The man on this TV show asks, “I am the last man on earth. Would you go out on a date with me?”
The person he is talking to might answer, “I wouldn’t go on a date with you even if you were the last man on Earth!”
The joke here is the man in this TV show really is the last man on Earth. We laugh because even when he is the last man on Earth, he still can’t get a date! Why? There are no more women, of course!
What is the difference between even if and even when?
We use even if to suggest a hypothetical, imaginary situation, a situation that is not real.
For example: I am not a fan of beards. To me, they look messy, and I imagine them being full of food. I am a woman, though, and can’t grow one myself. However, even if I were a man, I wouldn’t have a beard.
Here’s another example: In the U.S., marriage is legal between just two partners at the same time. It is illegal to have more than one wife or more than one husband at the same time. However, even if that law changed, I wouldn’t want a second spouse. It would be too much work!
Notice how we use the unreal present/future conditional I verb form in these sentences.
Let’s take a look at a past time example. For events in the past, we use the unreal past conditional III verb form.
Let’s look again at the beard example. I wasn’t born a man. I was born a woman. Even if I had been born a man, I wouldn’t have chosen to grow a beard.
In contrast, we use even when to talk about real situations.
For example: I sometimes get sick with a cold or the flu. However, I have a job, and I take my job very seriously. I don’t like to miss work. Therefore, even when I am sick, I go to work.
Here’s another example: I live in Portland, Oregon. Portlanders love to spend time outside since the nature is so beautiful here. It rains a lot here. Even when it rains, I still take walks and exercise outside.
Notice how we don’t use the conditional form with even when. We use the simple present to show that these events are real and true.
Here’s an example from the past: I haven’t always lived in Oregon. I used to live in Wisconsin. I have always loved nature and being outside. Even when I lived in Wisconsin, I always spent a lot of time outside.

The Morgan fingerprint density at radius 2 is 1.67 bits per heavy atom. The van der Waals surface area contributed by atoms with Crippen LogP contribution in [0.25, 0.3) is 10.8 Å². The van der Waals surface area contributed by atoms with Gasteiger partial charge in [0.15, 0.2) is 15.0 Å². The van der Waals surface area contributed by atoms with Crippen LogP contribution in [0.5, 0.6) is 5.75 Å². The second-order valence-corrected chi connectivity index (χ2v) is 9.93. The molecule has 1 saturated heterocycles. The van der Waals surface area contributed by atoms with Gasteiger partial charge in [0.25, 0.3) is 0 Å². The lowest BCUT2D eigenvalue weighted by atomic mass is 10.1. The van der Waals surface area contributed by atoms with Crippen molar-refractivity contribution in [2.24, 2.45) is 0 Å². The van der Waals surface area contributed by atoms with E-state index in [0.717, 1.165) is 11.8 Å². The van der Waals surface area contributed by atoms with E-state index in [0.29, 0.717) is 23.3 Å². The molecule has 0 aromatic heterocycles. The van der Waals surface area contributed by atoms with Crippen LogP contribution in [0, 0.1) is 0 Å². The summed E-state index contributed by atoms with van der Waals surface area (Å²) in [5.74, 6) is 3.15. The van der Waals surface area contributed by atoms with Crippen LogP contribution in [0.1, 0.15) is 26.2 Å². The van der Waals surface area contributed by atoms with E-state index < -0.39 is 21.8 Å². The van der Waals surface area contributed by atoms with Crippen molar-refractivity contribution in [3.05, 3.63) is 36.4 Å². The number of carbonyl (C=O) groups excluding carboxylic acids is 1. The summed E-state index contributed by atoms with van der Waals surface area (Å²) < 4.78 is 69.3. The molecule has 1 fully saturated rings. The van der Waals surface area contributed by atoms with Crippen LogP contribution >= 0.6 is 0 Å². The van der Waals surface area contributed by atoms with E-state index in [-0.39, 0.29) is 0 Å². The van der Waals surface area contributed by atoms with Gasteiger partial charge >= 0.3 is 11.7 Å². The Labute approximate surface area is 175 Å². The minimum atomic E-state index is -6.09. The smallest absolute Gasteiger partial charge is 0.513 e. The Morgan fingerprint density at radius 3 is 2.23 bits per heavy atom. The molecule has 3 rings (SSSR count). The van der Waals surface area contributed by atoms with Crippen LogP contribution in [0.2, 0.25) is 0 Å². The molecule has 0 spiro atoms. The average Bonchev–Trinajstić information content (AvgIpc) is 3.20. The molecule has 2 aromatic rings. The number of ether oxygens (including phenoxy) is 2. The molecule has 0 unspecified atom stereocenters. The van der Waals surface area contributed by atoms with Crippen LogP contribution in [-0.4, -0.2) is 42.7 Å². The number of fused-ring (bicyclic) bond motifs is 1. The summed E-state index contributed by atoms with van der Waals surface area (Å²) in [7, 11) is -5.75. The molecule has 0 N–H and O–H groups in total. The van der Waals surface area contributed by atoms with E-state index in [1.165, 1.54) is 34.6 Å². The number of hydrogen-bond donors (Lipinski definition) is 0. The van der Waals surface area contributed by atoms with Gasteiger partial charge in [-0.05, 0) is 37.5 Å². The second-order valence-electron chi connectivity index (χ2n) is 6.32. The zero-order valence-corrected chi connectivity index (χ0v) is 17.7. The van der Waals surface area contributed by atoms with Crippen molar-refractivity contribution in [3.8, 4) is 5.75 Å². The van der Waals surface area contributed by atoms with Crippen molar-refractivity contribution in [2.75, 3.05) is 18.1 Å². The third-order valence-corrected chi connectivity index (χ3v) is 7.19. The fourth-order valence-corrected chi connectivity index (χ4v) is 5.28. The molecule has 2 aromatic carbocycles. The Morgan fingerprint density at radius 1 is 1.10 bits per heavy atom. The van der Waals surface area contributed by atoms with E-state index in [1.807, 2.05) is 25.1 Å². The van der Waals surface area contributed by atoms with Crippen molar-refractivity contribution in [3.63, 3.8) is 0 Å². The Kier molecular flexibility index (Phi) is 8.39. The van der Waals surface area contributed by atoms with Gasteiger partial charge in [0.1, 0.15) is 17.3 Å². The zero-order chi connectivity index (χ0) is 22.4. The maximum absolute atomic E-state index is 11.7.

Again, we don’t use the conditional form. We just use the simple past to show that these events were true.
Finally, as both of these expressions start an adverb clause, they can begin the sentence or come in the middle. If they come in the middle, do not use a comma.
- I wouldn’t go on a date with you even if you were the last man on Earth!
- Even if you were the last man on Earth, I wouldn’t go on a date with you!
- I don’t skip work even when I’m sick.
- Even when I’m sick, I don’t skip work.
Learn more with PART 2: What is the Difference Between “EVEN,” “EVEN THOUGH,” and “EVEN WHEN”?
Practice: Read through the following situations and decide whether or not you need even if or even when in each blank. (Answers below.)
- Jessie is single. She thinks that men and women should share housework. ______________ she were married, she would refuse to do all of the cooking and cleaning.
- Abdullah is studying English in the U.S. now. ________________ he lived in his own country, he realized what an important language English was. That’s why he decided to come here.
- Mike talks non-stop. He loves the sound of his own voice. __________________ he is at home with just his dog for company, he still talks out loud. His friends all think he’s a little crazy.
- Reading in a bus or a car makes me feel sick. It gives me a headache and makes me feel queasy. ______________ I had forgotten to do some really important homework, I couldn’t do it on the bus. I would have to wait until school to finish it.
- Vampires supposedly live forever. I think that would be terrible. Life would get really boring after a while. Therefore, _______________ someone offered me a pill that would make me live forever, I wouldn’t take it.
- Ken doesn’t ever feel cold. __________________ it’s snowing outside, he still wears shorts and sandals.
(Answers: even if / even when / even when / even if / even if / even when)